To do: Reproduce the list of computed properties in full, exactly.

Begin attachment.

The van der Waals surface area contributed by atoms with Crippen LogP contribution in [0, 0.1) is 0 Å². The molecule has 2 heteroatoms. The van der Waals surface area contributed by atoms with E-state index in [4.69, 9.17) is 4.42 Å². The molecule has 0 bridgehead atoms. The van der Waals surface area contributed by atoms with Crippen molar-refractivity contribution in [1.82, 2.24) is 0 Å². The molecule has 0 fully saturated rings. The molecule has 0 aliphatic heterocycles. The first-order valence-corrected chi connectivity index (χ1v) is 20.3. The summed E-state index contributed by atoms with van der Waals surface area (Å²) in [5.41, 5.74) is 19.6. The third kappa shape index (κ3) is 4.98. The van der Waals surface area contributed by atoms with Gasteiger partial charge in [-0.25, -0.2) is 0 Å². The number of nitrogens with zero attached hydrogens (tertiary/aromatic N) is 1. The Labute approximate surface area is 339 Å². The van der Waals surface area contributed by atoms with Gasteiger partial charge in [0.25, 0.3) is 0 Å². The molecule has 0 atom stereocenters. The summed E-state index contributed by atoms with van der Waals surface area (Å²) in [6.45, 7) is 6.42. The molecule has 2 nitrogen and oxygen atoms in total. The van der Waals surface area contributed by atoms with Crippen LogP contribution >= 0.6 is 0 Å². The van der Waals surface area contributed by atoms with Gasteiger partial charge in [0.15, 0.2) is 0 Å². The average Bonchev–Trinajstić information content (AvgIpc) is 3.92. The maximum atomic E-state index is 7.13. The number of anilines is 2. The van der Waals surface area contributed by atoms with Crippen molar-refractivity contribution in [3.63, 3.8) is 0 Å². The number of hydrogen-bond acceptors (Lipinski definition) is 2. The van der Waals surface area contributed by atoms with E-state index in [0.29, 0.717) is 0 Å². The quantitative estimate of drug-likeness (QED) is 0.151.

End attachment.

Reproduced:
The van der Waals surface area contributed by atoms with Crippen LogP contribution in [0, 0.1) is 0 Å². The molecule has 2 heteroatoms. The van der Waals surface area contributed by atoms with E-state index in [4.69, 9.17) is 4.42 Å². The molecule has 0 bridgehead atoms. The van der Waals surface area contributed by atoms with Crippen molar-refractivity contribution in [1.82, 2.24) is 0 Å². The molecule has 0 fully saturated rings. The molecule has 0 aliphatic heterocycles. The first-order valence-corrected chi connectivity index (χ1v) is 20.3. The summed E-state index contributed by atoms with van der Waals surface area (Å²) in [5.41, 5.74) is 19.6. The third kappa shape index (κ3) is 4.98. The van der Waals surface area contributed by atoms with Gasteiger partial charge in [-0.25, -0.2) is 0 Å². The number of nitrogens with zero attached hydrogens (tertiary/aromatic N) is 1. The Labute approximate surface area is 339 Å². The van der Waals surface area contributed by atoms with Gasteiger partial charge in [0.25, 0.3) is 0 Å². The molecule has 0 atom stereocenters. The summed E-state index contributed by atoms with van der Waals surface area (Å²) in [6.45, 7) is 6.42. The molecule has 2 nitrogen and oxygen atoms in total. The van der Waals surface area contributed by atoms with Crippen LogP contribution >= 0.6 is 0 Å². The van der Waals surface area contributed by atoms with Gasteiger partial charge in [0.15, 0.2) is 0 Å². The average Bonchev–Trinajstić information content (AvgIpc) is 3.92. The maximum atomic E-state index is 7.13. The number of anilines is 2. The van der Waals surface area contributed by atoms with Crippen molar-refractivity contribution in [3.63, 3.8) is 0 Å². The number of hydrogen-bond acceptors (Lipinski definition) is 2. The van der Waals surface area contributed by atoms with E-state index in [0.29, 0.717) is 0 Å². The quantitative estimate of drug-likeness (QED) is 0.151.